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The rampant idolatry of celebrity, Part IV

By Scott Tibbs, April 6, 2010

Love not the world, neither the things that are in the world. If any man love the world, the love of the Father is not in him. For all that is in the world, the lust of the flesh, and the lust of the eyes, and the pride of life, is not of the Father, but is of the world. And the world passeth away, and the lust thereof: but he that doeth the will of God abideth for ever. - 1 John 2:15-17

On her Facebook page, one of my nieces complained that while she was watching the TV news, about 5 minutes were spent discussing the President and more than 15 minutes were spent talking about a certain professional athlete involved in a sex scandal. She turned it off. My niece's response: "This is what is wrong with America."

She is right.

This is an election year. In November, all 435 seats in the U.S. House of Representatives and one third of the U.S. Senate will be chosen by the voters. Here in Indiana, half of the state senate and all 100 members of the state house of representatives will be up for re-election. In Monroe County, we will elect four members of the county council, a county commissioner and a number of other local officials.

I understand that the news media is a business, and the reason the personal life of this professional athlete gets a great deal of coverage is because the media knows that is what people want to see. Coverage of this individual brings higher TV ratings, more hits on websites and more newspaper sales, which leads to higher advertising revenue. Ultimately, we can't complain about the news media's saturation coverage of celebrities because we are ultimately to blame.

Our elected representatives are a reflection of the American people. As the cliché goes, we get the government we deserve. If we're going to survive as a constitutional republic, then we need to have a population that is informed about the issues, the legislation being debated before Congress, and the positions of candidates for elective office. We need a population educated about the workings, structure, legal authority and history of government.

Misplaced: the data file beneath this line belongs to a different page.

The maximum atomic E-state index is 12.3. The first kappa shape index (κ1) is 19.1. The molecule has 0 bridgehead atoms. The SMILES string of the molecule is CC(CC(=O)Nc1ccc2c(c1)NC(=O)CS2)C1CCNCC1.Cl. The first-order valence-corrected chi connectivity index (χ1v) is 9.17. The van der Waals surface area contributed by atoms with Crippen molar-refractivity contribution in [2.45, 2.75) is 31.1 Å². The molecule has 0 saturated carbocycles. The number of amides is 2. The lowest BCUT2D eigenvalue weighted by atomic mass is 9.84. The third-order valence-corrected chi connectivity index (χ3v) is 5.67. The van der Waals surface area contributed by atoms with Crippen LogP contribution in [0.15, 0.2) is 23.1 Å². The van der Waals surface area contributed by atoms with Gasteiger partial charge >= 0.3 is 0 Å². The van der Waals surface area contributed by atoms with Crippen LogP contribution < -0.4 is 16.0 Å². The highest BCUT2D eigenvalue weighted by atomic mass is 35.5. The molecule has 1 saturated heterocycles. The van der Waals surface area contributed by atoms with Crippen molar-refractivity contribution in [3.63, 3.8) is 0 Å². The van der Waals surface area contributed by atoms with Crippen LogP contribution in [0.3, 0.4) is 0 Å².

What we have is a population that is educated about the women that a certain professional athlete is having sex with, the statistics of professional athletes, the patterns and powers of computer-controlled enemies in video games, the plots of movies and television programs, and the intimate details of celebrities' personal lives. That same population is frighteningly ignorant of things as basic as the Bill of Rights.

So what is the problem? Is the news media failing to make the needed effort to educate the American people? Are schools failing to educate children about history and government?

The problem is much deeper. The problem is that we are a nation of idolaters, worshiping anything other than the only true and living God who died on the cross for the sins of His creation. We may not pray to the idols of our age and we may not think they have supernatural powers, but we certainly place them before God in our lives.

This certainly is not new. The early Corinthian church was divided between those who professed loyalty to Paul, Apollos and Cephas, rather than being unified under true doctrine and worshiping Christ. (See I Corinthians.) Even those who proclaimed "I am of Christ" were really only proclaiming their own righteousness, a self-worship which is idolatry. As Christians, we need to repent of the sins of idolatry that we commit every day. Each thing should be in its proper place, subordinate to the worship of the only true God.

See Part I, Part II and Part III of this series.